Stand Up To Violence program celebrates one-year anniversary

A program that addresses violence on the streets just reached a milestone.

The Stand Up to Violence Program, funded jointly by the Division of Criminal Justice Services and Senator Jeff Klein, and administered by Jacobi Medical Center, celebrated its one-year anniversary of operations in August.

The program gathers information from people who are admitted to Jacobi for gunshot trauma, stabbed or assaulted.

It then uses that data to send ‘violence interrupters’ to high-risk areas in the 49th Precinct and the 47th Precinct to work with individuals who may be prone to further violence and to calm tensions, said program director Erika Mendelsohn.

“(The program) has people who go into areas where there are gangs and guns, and it stops violence before it even happens,” she said, explaining that violence interrupters serve as mediators where there is conflict on the streets, getting to the root of potential issues and speaking to involved parties to hash out a solution.

The information gathered is not shared with police, said Mendelsohn, adding that SUV focuses on individuals who have one or several risk factors for violence.

These include having been recently incarcerated or involved in a violent incident, being between the ages of 16 and 24 and having a history of gang activity.

SUV currently operates in a catchment area in the 47th and 49th precincts, roughly along White Plains Road, and on part of Allerton Avenue, as well as along other corridors in the northeast part of the borough.

It is expanding into the 43rd Precinct as well, with funding provided by Senator Klein.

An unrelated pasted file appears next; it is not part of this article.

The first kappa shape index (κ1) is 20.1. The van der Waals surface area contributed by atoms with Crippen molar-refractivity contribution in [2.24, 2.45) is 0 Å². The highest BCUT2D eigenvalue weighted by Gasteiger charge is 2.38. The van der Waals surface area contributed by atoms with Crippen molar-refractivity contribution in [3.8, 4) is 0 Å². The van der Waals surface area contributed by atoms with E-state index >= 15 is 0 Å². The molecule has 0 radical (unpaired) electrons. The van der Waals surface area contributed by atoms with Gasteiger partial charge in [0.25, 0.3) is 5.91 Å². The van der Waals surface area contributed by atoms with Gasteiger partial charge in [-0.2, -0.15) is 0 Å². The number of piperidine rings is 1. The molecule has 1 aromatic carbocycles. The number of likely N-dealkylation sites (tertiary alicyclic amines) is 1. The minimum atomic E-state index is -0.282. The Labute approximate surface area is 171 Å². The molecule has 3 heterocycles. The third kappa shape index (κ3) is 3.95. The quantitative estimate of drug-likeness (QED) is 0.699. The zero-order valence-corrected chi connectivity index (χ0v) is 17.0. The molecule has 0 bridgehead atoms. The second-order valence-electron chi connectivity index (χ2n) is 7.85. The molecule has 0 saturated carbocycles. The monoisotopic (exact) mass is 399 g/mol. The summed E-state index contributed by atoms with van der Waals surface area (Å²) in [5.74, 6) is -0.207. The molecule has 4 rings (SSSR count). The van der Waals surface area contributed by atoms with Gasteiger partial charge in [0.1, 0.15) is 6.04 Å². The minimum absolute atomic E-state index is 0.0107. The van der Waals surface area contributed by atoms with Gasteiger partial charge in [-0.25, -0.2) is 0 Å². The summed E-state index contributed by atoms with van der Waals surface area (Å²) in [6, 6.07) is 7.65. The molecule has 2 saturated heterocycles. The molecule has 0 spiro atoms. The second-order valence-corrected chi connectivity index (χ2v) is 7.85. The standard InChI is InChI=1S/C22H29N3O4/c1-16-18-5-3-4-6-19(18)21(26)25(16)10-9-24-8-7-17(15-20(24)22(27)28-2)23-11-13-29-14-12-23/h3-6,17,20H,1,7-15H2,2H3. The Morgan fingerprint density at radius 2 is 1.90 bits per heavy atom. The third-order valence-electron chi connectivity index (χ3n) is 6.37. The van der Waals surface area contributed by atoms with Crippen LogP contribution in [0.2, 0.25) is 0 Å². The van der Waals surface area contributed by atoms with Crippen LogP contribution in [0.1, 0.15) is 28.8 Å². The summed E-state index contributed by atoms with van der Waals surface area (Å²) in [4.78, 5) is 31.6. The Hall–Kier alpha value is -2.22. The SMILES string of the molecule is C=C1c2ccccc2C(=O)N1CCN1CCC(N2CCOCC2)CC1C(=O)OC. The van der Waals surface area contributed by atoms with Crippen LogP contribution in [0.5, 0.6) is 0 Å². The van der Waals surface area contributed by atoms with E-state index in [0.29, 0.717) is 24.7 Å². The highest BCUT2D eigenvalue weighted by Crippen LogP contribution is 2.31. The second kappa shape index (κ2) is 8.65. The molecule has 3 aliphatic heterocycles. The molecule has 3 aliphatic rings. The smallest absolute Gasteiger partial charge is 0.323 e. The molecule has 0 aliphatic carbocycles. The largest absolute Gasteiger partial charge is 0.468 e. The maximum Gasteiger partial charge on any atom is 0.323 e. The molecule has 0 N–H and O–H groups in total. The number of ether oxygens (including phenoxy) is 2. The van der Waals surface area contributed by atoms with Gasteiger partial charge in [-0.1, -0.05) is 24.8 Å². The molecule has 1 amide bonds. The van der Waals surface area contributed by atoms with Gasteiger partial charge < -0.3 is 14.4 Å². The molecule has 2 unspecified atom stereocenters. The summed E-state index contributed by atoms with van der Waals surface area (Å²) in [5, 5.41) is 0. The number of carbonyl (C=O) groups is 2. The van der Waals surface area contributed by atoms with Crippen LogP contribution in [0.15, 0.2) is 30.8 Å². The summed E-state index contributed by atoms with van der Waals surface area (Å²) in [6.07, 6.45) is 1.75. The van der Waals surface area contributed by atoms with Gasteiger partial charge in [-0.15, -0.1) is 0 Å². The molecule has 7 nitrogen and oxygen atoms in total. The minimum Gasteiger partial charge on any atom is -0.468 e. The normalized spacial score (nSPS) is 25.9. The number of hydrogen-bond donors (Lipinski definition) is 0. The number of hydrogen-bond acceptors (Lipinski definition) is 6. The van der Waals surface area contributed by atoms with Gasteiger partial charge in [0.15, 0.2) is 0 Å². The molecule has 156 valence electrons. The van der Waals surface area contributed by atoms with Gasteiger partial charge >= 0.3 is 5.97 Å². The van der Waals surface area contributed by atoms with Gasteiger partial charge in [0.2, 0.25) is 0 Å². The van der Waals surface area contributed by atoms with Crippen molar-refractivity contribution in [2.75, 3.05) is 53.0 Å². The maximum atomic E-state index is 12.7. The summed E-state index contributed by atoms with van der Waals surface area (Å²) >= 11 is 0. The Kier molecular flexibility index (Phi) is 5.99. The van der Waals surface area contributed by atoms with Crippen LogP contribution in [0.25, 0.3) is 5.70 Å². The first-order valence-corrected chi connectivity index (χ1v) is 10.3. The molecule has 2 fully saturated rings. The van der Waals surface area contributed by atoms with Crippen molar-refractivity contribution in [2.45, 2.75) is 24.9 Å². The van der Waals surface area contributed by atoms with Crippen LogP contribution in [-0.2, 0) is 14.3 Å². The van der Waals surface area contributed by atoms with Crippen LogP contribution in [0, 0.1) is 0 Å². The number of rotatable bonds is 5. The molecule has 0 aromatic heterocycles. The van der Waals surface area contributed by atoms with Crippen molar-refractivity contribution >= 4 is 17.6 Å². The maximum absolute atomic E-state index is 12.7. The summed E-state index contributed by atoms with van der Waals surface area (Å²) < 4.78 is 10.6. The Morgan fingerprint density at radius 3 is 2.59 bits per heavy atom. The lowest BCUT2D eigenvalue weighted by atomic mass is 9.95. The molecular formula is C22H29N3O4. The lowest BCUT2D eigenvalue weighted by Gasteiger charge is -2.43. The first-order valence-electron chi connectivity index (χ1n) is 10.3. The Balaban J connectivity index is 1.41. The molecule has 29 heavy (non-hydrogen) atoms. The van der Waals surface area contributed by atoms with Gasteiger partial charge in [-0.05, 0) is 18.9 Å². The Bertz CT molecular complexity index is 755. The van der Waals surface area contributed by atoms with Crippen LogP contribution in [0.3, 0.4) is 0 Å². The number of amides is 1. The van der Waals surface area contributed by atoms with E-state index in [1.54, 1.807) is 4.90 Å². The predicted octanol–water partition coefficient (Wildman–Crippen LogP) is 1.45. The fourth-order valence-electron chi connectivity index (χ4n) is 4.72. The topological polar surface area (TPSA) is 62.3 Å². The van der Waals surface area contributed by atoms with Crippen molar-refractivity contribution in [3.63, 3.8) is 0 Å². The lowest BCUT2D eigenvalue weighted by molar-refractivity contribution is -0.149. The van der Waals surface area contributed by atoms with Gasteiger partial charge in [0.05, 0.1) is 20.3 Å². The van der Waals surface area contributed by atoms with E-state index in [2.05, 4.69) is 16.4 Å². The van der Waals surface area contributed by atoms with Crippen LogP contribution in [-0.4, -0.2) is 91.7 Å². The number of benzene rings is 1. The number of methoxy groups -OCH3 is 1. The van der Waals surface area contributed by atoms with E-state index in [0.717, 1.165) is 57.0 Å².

Senator Klein said that he believes the program is having a positive effect.

The senator has been a strong advocate for gun safety and control legislation, but he has been a part of the SUV program since its inception because it provides a local approach to stopping gun violence with people ‘on the ground’ to help, he said.

“I wanted to do something different, and certainly SUV is something different in that it is more about education,” said Klein. “It is a program that has people on the ground, facilitators (violence interrupters) who go into areas where there is gun violence.”

The senator said he was particularly impressed by the work of the people who go out in the streets with the information obtained at the hospital, adding that Jacobi Medical Center has been a good partner for this effort.

In addition to ongoing work at Jacobi Medical Center in working with trauma victims, every time there is a shooting or other act of violence, the program holds a march, rally or vigil, said Mendelsohn. SUV also conducts public outreach programs.

Recently SUV held a march and rally, as well as a one-year celebration that included a family day, in Mazzei Playground in Allerton, on Saturday, August 22.

Reach Reporter Patrick Rocchio at (718) 260–4597. E-mail him at Follow him on Twitter @patrickfrocchio.

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